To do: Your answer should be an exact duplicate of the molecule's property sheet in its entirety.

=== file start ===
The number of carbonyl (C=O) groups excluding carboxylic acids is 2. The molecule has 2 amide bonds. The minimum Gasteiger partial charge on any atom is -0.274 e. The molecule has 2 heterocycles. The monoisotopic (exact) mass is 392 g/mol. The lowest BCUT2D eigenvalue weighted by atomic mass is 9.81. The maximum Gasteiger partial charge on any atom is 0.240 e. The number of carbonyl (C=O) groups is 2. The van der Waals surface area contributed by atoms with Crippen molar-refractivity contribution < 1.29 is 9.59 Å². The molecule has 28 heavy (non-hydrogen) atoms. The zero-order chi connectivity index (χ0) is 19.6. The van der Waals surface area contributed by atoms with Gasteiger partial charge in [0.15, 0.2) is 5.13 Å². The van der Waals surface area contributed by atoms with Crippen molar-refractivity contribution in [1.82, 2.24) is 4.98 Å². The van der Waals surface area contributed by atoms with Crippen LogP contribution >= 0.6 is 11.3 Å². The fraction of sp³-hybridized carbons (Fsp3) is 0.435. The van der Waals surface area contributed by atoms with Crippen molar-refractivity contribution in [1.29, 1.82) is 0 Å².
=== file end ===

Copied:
The number of carbonyl (C=O) groups excluding carboxylic acids is 2. The molecule has 2 amide bonds. The minimum Gasteiger partial charge on any atom is -0.274 e. The molecule has 2 heterocycles. The monoisotopic (exact) mass is 392 g/mol. The lowest BCUT2D eigenvalue weighted by atomic mass is 9.81. The maximum Gasteiger partial charge on any atom is 0.240 e. The number of carbonyl (C=O) groups is 2. The van der Waals surface area contributed by atoms with Crippen molar-refractivity contribution < 1.29 is 9.59 Å². The molecule has 28 heavy (non-hydrogen) atoms. The zero-order chi connectivity index (χ0) is 19.6. The van der Waals surface area contributed by atoms with Gasteiger partial charge in [0.15, 0.2) is 5.13 Å². The van der Waals surface area contributed by atoms with Crippen molar-refractivity contribution in [1.82, 2.24) is 4.98 Å². The van der Waals surface area contributed by atoms with Crippen LogP contribution >= 0.6 is 11.3 Å². The fraction of sp³-hybridized carbons (Fsp3) is 0.435. The van der Waals surface area contributed by atoms with Crippen molar-refractivity contribution in [1.29, 1.82) is 0 Å².